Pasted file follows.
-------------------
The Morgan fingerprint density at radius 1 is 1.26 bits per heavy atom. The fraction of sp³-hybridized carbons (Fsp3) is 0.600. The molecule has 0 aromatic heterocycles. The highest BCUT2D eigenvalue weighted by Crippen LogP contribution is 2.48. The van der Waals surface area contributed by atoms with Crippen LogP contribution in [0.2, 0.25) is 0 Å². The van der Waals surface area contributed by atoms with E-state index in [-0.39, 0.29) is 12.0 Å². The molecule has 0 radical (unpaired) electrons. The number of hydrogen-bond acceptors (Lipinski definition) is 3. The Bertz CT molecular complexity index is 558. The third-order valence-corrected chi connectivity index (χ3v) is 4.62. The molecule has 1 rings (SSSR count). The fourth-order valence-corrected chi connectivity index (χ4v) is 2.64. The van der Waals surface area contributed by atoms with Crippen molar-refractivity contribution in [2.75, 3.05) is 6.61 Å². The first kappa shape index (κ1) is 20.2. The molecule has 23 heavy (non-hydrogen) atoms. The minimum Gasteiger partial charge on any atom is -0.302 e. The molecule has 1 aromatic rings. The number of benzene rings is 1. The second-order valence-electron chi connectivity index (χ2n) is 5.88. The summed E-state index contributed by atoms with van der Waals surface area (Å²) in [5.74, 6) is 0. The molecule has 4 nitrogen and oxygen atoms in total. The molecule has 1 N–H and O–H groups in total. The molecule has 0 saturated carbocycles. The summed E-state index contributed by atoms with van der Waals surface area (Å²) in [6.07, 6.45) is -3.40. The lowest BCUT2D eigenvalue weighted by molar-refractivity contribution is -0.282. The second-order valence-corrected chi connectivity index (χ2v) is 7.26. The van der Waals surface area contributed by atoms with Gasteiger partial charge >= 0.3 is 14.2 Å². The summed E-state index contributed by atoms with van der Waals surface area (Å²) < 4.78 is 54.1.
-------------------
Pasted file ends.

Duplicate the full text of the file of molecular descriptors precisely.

The Morgan fingerprint density at radius 1 is 1.26 bits per heavy atom. The fraction of sp³-hybridized carbons (Fsp3) is 0.600. The molecule has 0 aromatic heterocycles. The highest BCUT2D eigenvalue weighted by Crippen LogP contribution is 2.48. The van der Waals surface area contributed by atoms with Crippen LogP contribution in [0.2, 0.25) is 0 Å². The van der Waals surface area contributed by atoms with E-state index in [-0.39, 0.29) is 12.0 Å². The molecule has 0 radical (unpaired) electrons. The number of hydrogen-bond acceptors (Lipinski definition) is 3. The Bertz CT molecular complexity index is 558. The third-order valence-corrected chi connectivity index (χ3v) is 4.62. The molecule has 1 rings (SSSR count). The fourth-order valence-corrected chi connectivity index (χ4v) is 2.64. The van der Waals surface area contributed by atoms with Crippen molar-refractivity contribution in [2.75, 3.05) is 6.61 Å². The first kappa shape index (κ1) is 20.2. The molecule has 23 heavy (non-hydrogen) atoms. The minimum Gasteiger partial charge on any atom is -0.302 e. The molecule has 1 aromatic rings. The number of benzene rings is 1. The second-order valence-electron chi connectivity index (χ2n) is 5.88. The summed E-state index contributed by atoms with van der Waals surface area (Å²) in [5.74, 6) is 0. The molecule has 4 nitrogen and oxygen atoms in total. The molecule has 1 N–H and O–H groups in total. The molecule has 0 saturated carbocycles. The summed E-state index contributed by atoms with van der Waals surface area (Å²) in [6.07, 6.45) is -3.40. The lowest BCUT2D eigenvalue weighted by molar-refractivity contribution is -0.282. The second-order valence-corrected chi connectivity index (χ2v) is 7.26. The van der Waals surface area contributed by atoms with Gasteiger partial charge >= 0.3 is 14.2 Å². The summed E-state index contributed by atoms with van der Waals surface area (Å²) < 4.78 is 54.1.